Many SULiNews readers will be aware of a recent article in Australia’s The Conversation, arguing that harvesting dugongs is cruel and that Aboriginal hunting is unsustainable (1). This article is aimed at widening the context of the debate.

‘How many are there?’ and ‘How are they doing?’ are the first questions people usually ask about species of conservation concern.  These seemingly straightforward questions are tough to answer for the dugong. What we do know is that despite widespread community concerns to the contrary, dugongs are generally safer in Australia’s remote areas, where traditional hunting is the major pressure, than they are around coastal urban areas where they are impacted by habitat loss, gill netting, and vessel-strikes rather than hunting.

We don’t know how many dugongs there are globally or in Australian waters. Estimating dugong numbers is difficult because the animals mostly live in turbid water and tend to surface discreetly, often with only their nostrils breaking the surface. Our best estimates mostly come from aerial surveys combined with sophisticated statistical models. About one-fifth of the dugong’s range is in Australia.  Dugong habitat extends from Shark Bay in Western Australia along 24,000 km of the northern coastline to Moreton Bay near Brisbane. Dugongs are the most abundant marine mammals in Australia’s northern coastal waters.  While aerial survey data indicate more than 70,000 dugongs, the number is certainly higher.  Large parts of the remote coasts of Western Australia and the Northern Territory have not been surveyed recently, or at all. The status of Australian dugongs varies greatly.  Torres Strait is the world’s largest dugong habitat. Surveys conducted by researchers at James Cook University in Queensland show that the region contains a remarkable 58 per cent of the habitat, supporting high densities of dugongs in Queensland (see map).

Archaeological research indicates that dugongs have been hunted in Torres Strait for at least 4,000 years and that the harvest has been substantial since well before European settlement. Today dugong hunting is permitted under the Torres Strait Treaty between Australia and Papua New Guinea (PNG) and in Australia by the Commonwealth Torres Strait Fisheries Act and the Native Title Act. The data to compare contemporary and past catch rates are not available. The current total regional dugong catch is unknown although the Torres Strait Regional Authority is attempting to correct this deficiency for Australian communities. In 2004, our modelling suggested that the current dugong catch in Torres Strait was not sustainable. This conclusion is now questioned for several reasons:

1.    Dugong habitat in Torres Strait is much more extensive than previously thought. In 2010 the first seagrass survey of far western Torres Strait discovered that this very remote region supported the largest continuous seagrass bed in Australia. A subsequent extended aerial survey established that it also supports a sizable dugong population.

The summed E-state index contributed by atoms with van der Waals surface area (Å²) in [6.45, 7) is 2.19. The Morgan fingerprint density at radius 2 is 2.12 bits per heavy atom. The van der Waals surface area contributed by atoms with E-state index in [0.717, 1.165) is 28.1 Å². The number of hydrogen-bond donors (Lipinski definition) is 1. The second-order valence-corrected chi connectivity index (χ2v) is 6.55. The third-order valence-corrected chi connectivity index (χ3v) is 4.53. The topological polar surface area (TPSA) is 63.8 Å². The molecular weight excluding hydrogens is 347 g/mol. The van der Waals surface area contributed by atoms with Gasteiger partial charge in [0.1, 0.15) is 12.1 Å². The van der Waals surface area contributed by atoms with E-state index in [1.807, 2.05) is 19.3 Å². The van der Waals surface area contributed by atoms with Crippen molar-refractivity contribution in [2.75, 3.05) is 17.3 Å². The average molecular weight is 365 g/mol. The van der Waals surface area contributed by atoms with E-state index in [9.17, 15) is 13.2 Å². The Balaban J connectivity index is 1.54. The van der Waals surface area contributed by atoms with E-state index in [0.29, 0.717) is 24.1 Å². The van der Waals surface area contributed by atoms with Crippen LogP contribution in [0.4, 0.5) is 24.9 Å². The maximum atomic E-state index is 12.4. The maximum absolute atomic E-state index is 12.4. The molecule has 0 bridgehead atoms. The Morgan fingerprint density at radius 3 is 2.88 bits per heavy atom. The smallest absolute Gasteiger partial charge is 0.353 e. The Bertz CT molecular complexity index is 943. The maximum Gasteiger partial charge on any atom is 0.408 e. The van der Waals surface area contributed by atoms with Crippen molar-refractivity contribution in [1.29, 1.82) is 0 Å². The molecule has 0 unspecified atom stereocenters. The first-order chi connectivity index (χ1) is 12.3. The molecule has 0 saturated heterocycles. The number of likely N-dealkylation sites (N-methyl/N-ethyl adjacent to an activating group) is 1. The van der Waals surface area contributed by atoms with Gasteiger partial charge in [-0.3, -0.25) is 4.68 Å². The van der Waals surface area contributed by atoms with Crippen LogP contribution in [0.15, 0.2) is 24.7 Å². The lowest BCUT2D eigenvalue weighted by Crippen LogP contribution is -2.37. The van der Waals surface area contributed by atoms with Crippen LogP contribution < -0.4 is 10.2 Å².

2.    The time series of aerial surveys conducted since the mid-1980s has not demonstrated a significant decline in dugong density in Torres Strait.
3.    Studies of the diving behaviour of wild dugongs fitted with timed-depth recorders and GPS-satellite transmitters indicate that the aerial survey population estimates used in the modelling are significant underestimates.
4.    Studies of hunter behaviour indicate that about two-thirds of the high density dugong habitat in Torres Strait is never hunted. 

This research is being used by the Torres Strait Regional Authority in negotiations with the Papua New Guinea Government and Islander leaders regarding the management of hunting. The Authority is also working with a veterinarian to address animal welfare concerns. 

In the remote Great Barrier Reef region, the dugong situation is similar to Torres Strait. However, dugongs along the urban coast have to cope with additional challenges. Analysis of the records of dugongs caught in shark nets indicated a precipitous decline in catch rates between the 1960s and 1980s. Aerial surveys since the mid-1980s indicated that the population had stabilised as a result of government management interventions. But the massive 2011 floods and cyclones reduced the dugong population to the lowest level since surveys began. Worse, the dugongs stopped breeding because of a shortage of food - no calves were seen in the region during the 2011 survey. Dugong mortalities recorded by the Queensland government’s stranding program in 2011 were the highest since comprehensive reporting began in 1998. Some dugongs migrated from the region and are now returning, but the high level of coastal development is cause for grave concern.

The most serious human impacts on dugongs along the urban coast are habitat loss, gill netting, and vessel-strikes, rather than hunting. All these impacts have associated animal welfare concerns.  Concerns relating to Aboriginal hunting are accordingly misplaced. Dugong management in Australia needs to focus on much more than Indigenous hunting.

Helene Marsh is Dean of Graduate Research Studies and Professor of Environmental Science at James Cook University, Queensland.

References

(1) “In the name of culture: dugong hunting is simply cruel” Thiriet and Smith, The Conversation 7 April 2013, online at http://theconversation.com/in-the-name-of-culture-dugong-hunting-is-simply-cruel-12463

Photos: Below - relative density of dugongs along the coast of Queensland and adjacent Northern Territory waters based on 25 years of aerial surveys. Credit: Dr Alana Grech . Top right of page - Dugong cow and calf killed by ferry in Moreton Bay near Brisbane. Credit: Rachel Groom